Unemployment and poverty threaten Rwanda growth, says IMF

Saturday January 15 2022
International Monetary Fund

According to the latest International Monetary Fund( IMF) figures, Rwanda's economy is projected to expand by 7.0 percent, slightly below the anticipated 10.2 percent. PHOTO | AFP


Rwanda’s economy is recovering and growing fast, but problems loom including rising unemployment and poverty.

This year the country’s economy is projected to expand by 7.0 percent, slightly below the anticipated 10.2 percent, according to the latest International Monetary Fund( IMF) figures released this past week.

Still the projected rate is well above the initial forecast of 5.1 percent, signaling a strong rebound as key sectors of the economy reopen after a 3.4 percent contraction in 2020.

The government now faces the twin challenge of mitigating the pandemic-induced increase in unemployment and poverty.

The World Bank estimates that because of the lockdown, social distancing rules and increased costs associated with the pandemic, the number of poor people is likely to rise by 5.1 percentage points (more than 550,000 people) in 2021, with over 80 percent of the new poor in rural areas.

Despite the government acting swiftly to mitigate the shocks, including setting up a multi-million dollar Special Economic Recovery Fund and expanding its social protection programmes, analysts say more interventions are needed to get more Rwandans back to work.


Risks remain

According to Bo Li, deputy managing director and acting chair at the IMF, the Covid-19 pandemic has raised unemployment and poverty in Rwanda, which risks reversing hard-won gains.

“With the acceleration of vaccinations and the resumption of economic activities, a strong economic rebound is underway, although risks remain tilted to the downside given the still low vaccination rate and the prospect of repeated Covd-19 waves,” he said in statement.

Rwanda’s successful vaccination campaign has allowed it to reopen key sectors of the economy, including service sectors. Conference tourism and hospitality, which employ a majority of Rwandans, were hard hit during the pandemic.

Recovery is also being supported by regional trade, in particular with the Democratic Republic of Congo.

Analysts are, however, cautiously optimistic. They expect the economy to enjoy a strong recovery in 2022 but say new Covid restrictions implemented in the latter part of the year pose a risk.

“I suspect that one of the main drivers of growth in 2022 will be a revival of the tourism and MICE sectors. Rwanda stands out in the region in terms of the high share of the population which has been vaccinated, particularly in the capital Kigali, and it is reasonable to believe this will give Rwanda a head-start in terms of being able to welcome back visitors from both the region and globally,” said Andrew Mold, chief, regional integration and AfCFTA Cluster, United Nations Economic Commission for Africa.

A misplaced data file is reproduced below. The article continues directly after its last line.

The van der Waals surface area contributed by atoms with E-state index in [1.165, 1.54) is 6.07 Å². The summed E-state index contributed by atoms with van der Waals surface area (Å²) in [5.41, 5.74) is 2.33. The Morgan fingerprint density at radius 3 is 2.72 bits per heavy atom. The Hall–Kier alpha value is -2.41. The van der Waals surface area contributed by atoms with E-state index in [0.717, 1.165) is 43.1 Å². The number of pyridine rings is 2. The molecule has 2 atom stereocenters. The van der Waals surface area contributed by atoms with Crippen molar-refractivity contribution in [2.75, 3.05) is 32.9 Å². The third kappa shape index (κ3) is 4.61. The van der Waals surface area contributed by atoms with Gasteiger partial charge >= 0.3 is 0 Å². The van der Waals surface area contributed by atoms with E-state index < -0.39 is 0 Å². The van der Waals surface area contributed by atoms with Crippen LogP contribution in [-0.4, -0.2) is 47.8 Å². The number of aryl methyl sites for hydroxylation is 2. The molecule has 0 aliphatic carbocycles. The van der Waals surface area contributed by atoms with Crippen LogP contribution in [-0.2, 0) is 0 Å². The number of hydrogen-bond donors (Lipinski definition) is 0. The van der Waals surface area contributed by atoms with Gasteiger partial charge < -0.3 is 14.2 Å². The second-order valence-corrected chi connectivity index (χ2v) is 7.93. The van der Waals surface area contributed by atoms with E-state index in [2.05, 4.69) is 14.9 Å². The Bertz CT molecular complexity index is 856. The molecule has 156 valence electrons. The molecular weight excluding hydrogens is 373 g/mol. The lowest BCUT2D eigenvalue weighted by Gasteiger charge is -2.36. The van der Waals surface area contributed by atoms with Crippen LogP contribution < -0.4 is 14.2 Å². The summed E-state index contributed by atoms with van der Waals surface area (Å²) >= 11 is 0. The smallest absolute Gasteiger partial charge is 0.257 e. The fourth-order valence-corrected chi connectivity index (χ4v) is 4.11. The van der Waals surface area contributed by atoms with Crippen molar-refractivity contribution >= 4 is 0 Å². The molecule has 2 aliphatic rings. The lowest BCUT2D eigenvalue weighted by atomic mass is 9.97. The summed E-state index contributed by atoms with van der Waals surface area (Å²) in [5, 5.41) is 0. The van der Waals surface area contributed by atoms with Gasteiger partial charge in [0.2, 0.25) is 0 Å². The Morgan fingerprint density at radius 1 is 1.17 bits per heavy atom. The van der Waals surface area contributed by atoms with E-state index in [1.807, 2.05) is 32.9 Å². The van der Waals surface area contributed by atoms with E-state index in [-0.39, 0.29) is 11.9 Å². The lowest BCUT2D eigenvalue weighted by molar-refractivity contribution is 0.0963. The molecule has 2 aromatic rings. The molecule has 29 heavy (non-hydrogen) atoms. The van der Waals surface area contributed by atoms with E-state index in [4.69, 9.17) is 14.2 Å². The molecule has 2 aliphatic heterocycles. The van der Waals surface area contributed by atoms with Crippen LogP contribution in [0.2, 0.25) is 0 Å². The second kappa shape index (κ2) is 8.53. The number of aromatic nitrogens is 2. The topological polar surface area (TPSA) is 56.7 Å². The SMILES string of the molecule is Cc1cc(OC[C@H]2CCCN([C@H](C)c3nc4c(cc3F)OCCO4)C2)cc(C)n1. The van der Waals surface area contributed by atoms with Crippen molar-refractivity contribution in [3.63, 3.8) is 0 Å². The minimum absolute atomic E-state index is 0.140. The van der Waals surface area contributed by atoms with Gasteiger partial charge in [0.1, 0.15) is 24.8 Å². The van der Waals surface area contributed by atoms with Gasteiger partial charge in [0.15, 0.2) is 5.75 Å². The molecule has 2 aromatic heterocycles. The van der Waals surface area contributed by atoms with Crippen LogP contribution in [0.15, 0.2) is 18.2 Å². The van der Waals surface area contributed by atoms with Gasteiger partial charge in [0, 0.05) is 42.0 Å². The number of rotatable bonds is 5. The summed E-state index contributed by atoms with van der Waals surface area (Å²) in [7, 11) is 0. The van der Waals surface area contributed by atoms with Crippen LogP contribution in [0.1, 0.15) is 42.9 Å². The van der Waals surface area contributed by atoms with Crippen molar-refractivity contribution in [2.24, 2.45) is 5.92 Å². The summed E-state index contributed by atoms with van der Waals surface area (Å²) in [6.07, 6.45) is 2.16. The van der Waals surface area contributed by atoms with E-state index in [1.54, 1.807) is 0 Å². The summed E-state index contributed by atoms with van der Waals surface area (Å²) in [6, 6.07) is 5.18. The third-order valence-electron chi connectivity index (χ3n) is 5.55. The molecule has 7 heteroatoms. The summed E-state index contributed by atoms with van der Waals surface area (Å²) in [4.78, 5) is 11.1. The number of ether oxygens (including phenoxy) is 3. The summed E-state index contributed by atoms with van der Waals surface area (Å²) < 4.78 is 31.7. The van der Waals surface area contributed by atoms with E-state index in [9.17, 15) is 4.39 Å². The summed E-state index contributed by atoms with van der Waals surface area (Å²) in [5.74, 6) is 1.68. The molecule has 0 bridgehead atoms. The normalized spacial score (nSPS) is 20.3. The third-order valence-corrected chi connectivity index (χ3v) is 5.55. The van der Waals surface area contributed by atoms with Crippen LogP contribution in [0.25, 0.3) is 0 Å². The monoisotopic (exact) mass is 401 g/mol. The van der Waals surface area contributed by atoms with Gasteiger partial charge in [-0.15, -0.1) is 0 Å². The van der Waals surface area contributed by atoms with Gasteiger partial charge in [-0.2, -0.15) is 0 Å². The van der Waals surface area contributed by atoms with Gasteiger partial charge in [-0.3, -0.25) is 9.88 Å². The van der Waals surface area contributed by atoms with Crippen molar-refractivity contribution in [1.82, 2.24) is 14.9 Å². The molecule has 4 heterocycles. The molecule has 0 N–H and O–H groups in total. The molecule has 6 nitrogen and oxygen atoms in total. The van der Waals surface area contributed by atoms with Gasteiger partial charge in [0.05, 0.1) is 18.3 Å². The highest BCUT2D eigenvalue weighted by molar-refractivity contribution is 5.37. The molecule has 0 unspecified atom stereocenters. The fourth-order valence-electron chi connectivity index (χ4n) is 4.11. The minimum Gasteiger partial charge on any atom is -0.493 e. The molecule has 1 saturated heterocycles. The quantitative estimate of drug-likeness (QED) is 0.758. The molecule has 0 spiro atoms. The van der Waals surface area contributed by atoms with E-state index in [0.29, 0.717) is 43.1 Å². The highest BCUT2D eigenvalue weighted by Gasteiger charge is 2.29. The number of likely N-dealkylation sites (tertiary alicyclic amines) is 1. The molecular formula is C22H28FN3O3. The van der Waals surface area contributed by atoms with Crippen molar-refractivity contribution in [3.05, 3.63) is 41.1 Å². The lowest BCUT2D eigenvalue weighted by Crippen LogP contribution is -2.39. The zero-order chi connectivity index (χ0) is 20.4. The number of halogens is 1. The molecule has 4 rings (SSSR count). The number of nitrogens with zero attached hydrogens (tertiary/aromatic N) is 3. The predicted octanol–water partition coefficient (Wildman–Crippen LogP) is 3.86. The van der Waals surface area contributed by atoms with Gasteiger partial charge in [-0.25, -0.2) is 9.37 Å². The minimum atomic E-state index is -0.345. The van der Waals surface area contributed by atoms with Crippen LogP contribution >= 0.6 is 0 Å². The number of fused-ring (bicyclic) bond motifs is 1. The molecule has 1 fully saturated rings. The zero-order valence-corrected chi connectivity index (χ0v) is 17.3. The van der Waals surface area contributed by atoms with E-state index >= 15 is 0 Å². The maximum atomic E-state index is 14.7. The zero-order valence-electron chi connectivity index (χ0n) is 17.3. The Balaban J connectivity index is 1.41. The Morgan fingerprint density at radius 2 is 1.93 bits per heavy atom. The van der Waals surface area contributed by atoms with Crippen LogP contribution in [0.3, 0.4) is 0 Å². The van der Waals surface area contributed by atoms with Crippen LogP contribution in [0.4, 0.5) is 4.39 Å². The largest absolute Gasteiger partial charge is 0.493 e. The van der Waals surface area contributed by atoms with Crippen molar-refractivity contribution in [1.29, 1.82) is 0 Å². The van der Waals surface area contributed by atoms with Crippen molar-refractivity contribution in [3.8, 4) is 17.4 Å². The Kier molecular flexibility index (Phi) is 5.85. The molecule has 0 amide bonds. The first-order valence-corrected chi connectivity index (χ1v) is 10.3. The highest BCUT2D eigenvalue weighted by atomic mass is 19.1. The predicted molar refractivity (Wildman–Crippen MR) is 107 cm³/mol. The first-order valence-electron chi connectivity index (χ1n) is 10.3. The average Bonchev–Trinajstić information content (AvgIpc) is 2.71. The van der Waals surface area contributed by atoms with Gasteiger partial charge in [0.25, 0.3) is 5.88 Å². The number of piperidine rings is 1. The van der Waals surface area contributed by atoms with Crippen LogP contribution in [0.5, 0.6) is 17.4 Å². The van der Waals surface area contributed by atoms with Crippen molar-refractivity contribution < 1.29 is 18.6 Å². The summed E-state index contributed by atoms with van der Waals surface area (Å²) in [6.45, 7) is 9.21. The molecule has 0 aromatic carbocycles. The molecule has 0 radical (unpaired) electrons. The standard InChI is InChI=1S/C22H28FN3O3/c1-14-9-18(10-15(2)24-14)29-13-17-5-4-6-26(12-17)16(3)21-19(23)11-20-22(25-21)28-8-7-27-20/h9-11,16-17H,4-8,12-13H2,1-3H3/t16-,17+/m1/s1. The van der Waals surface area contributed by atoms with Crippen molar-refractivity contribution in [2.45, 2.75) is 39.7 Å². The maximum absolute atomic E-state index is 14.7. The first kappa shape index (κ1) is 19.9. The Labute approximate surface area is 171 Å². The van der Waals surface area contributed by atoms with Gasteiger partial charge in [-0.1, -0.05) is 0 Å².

For business executives, last year was tough, with revenues shrinking from the adverse effects of the prolonged pandemic.

Optimistic businesses

As the government accelerates deployment of vaccines, business leaders say the worst of the virus might be over. They expect the government to keep the economy open despite the emergence of new variants.

“We have the liquidity so we shall expand our loan book this year and look into financing sectors like mining, agriculture, and traditional exports, which are performing well during this time,” said Hannington Namara, the CEO of Equity Bank Rwanda.

But despite the positive outlook, there are headwinds. New waves of infections and new variants of the virus create uncertainty and continue to undermine confidence and could lead to higher fiscal and external financing needs, according to the IMF.

The recent sharp increase in public debt — estimated at 70 percent of GDP in 2021 up from 55 percent in 2019 — limits financing options for the government.

The IMF says additional fiscal spending is expected in FY 21/22 for urgent social needs and to support the recovery.

Rwanda was allocated $219 million under the IMF’s Special Drawing Rights which is expected to ease liquidity pressures and help stabilise national reserves.

However, analysts at Fitch Ratings say the ongoing impact of the pandemic will delay any improvement in Rwanda's public finances.

“We forecast the general government deficit to narrow to 8.6 percent of GDP for the fiscal year ending June 2022 (FYE22), lower than the 9.2 percent estimated for FYE21 but much higher than the current 'B' median forecast of 5.3 percent.”